D. spatulata "Royal Natl. Pk. Sydney" x anglica Oregon by hawken.carlton, on Flickr
    graomogolensis
    D. graomogolensis by hawken.carlton, on Flickr
    burmannii green, still refusing to properly flower
    D. burmannii green by hawken.carlton, on Flickr
    D. burmannii green by hawken.carlton, on Flickr
    tomentosa is still doing well
    D. tomentosa by hawken.carlton, on Flickr
    The mystery, supposed anglica Alakai hybrid is flowering
    D. anglica Alakai hybrid by hawken.carlton, on Flickr
    And the true anglica Alakai Swamp, HI plants doing very well. I've noticed these plants have a much larger, thinner overall growth form than the Oregon plants
    D. anglica Alakai by hawken.carlton, on Flickr
    'Tom Turpin'
    D. 'Tom Turpin' by hawken.carlton, on Flickr
    Also have a handful of D. neocaledonica seedlings I'm trying to get to size. It's slow going...
    D. neocaledonica by hawken.carlton, on Flickr
    Still my favorite hybrid, Lantau x capensis typical
    D. sp. Lantau Island x capensis typical by hawken.carlton, on Flickr
    D. sp. Lantau Island x capensis typical by hawken.carlton, on Flickr
    D. felix
    D. felix by hawken.carlton, on Flickr
    I have an unknown plant that has been growing in my flava "Blackwater" pot, that looks similar to a Lantau or oblanceolata cross, with leaves far thinner than any spatulata form I have. Ideas?
    D. unknown by hawken.carlton, on Flickr
    D. unknown by hawken.carlton, on Flickr
    The white flowers of brevifolia are a stark contrast to the red rosettes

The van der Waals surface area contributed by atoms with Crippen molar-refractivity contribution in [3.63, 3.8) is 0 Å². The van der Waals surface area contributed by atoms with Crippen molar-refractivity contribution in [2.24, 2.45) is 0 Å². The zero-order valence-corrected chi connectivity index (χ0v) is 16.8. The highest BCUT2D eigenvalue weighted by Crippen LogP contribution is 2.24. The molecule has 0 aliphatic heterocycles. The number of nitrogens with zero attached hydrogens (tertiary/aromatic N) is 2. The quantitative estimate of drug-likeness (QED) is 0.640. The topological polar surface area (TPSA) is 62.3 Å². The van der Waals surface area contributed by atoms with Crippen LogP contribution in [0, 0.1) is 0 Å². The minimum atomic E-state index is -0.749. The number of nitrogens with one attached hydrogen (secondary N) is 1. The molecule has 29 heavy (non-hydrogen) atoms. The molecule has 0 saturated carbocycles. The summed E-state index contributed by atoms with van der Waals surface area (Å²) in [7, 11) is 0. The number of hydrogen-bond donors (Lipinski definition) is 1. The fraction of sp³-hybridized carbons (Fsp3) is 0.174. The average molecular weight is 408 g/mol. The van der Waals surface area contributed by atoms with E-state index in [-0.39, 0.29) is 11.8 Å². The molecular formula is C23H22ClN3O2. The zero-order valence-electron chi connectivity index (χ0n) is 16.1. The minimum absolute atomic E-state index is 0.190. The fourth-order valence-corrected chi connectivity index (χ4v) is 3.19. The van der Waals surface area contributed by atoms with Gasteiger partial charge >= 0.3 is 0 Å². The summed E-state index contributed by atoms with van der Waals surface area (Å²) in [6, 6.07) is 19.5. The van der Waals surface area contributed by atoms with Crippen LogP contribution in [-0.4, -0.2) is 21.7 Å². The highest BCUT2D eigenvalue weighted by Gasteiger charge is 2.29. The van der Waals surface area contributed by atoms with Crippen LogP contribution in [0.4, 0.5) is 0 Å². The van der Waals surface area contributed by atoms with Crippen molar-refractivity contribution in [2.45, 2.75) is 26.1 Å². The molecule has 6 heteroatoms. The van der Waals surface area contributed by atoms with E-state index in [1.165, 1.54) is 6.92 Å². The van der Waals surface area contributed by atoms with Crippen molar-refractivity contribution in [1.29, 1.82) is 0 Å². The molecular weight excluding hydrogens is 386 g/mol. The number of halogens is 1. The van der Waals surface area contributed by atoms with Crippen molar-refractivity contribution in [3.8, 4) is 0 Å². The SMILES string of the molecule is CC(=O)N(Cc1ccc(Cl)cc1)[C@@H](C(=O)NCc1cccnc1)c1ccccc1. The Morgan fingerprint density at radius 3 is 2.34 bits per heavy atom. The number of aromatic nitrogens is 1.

D. brevifolia by hawken.carlton, on Flickr
    tokaiensis x sp. Lantau Island
    D. tokaiensis x sp. Lantau Island by hawken.carlton, on Flickr
    The mat of tokaiensis x spatulata 'Tamlin'. This pot is a mix of both F1 hybrids, and F2 seedlings form the plants that turned out semi-fertile. I've noticed the F2 tend to be smaller though, and more varied as is expected
    D. tokaiensis x spatulata 'Tamlin' by hawken.carlton, on Flickr
    madagascariensis x affinis. I've decided affinis must be dominant in this cross
    D. madagascariensis x affinis by hawken.carlton, on Flickr
    aliciae x sp. Lantau are turning out beautifully
    D. aliciae x sp. Lantau Island by hawken.carlton, on Flickr
    D. roseana. You can see the darker red plant near the middle. Under the same conditions as all the others, this one just seems to stay a deeper pinkish tone
    D. roseana by hawken.carlton, on Flickr
    capensis Wide leaf have taken off
    D. capensis wide leaf by hawken.carlton, on Flickr
    D. capensis wide leaf by hawken.carlton, on Flickr
    And lastly, a pot I don't show often because the plants are always in flux regarding appearance, the mat of D. pygmaea "green"
    D. pygmaea green by hawken.carlton, on Flickr
    Everything has a reason, whether big or small. Never underestimate the power of what is or is not.
    There is far more to everything than meets the eye.
    Growlist

  4. #68
    hcarlton's Avatar
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    last shot of the filiformis typical for this year, as it and many of the other temperate dews (all threadleaves incuded) are being put into dormancy
    D. filiformis typical by hawken.carlton, on Flickr
    New arrival, D. villosa. It's put out 2 new leaves already in the week I've had it, and is full of dew
    D. villosa by hawken.carlton, on Flickr
    Somewhat picky growers oddly, D. spatulata "Ivan's 3-way"
    D. spatulata "Ivan's 3-Way" by hawken.carlton, on Flickr
    affinis x spatulata "white flower" may oust Lantau x capensis as my current fave hybrid
    D. affinis x spatulata "white flower" by hawken.carlton, on Flickr
    A new contender hopefully is on the way though. A beautiful capensis typical flower, and it was pollinated with affinis pollen. It appears to have taken too.
    D. capensis typical by hawken.carlton, on Flickr
    Last edited by hcarlton; 12-15-2014 at 12:19 PM.
    Everything has a reason, whether big or small. Never underestimate the power of what is or is not.
    There is far more to everything than meets the eye.
    Growlist

  5. #69
    Lotsa blue bluemax's Avatar
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    I really like the affinis x spatulata "white flower", too. There's something about the look of it that seem unique to me.
    - Mark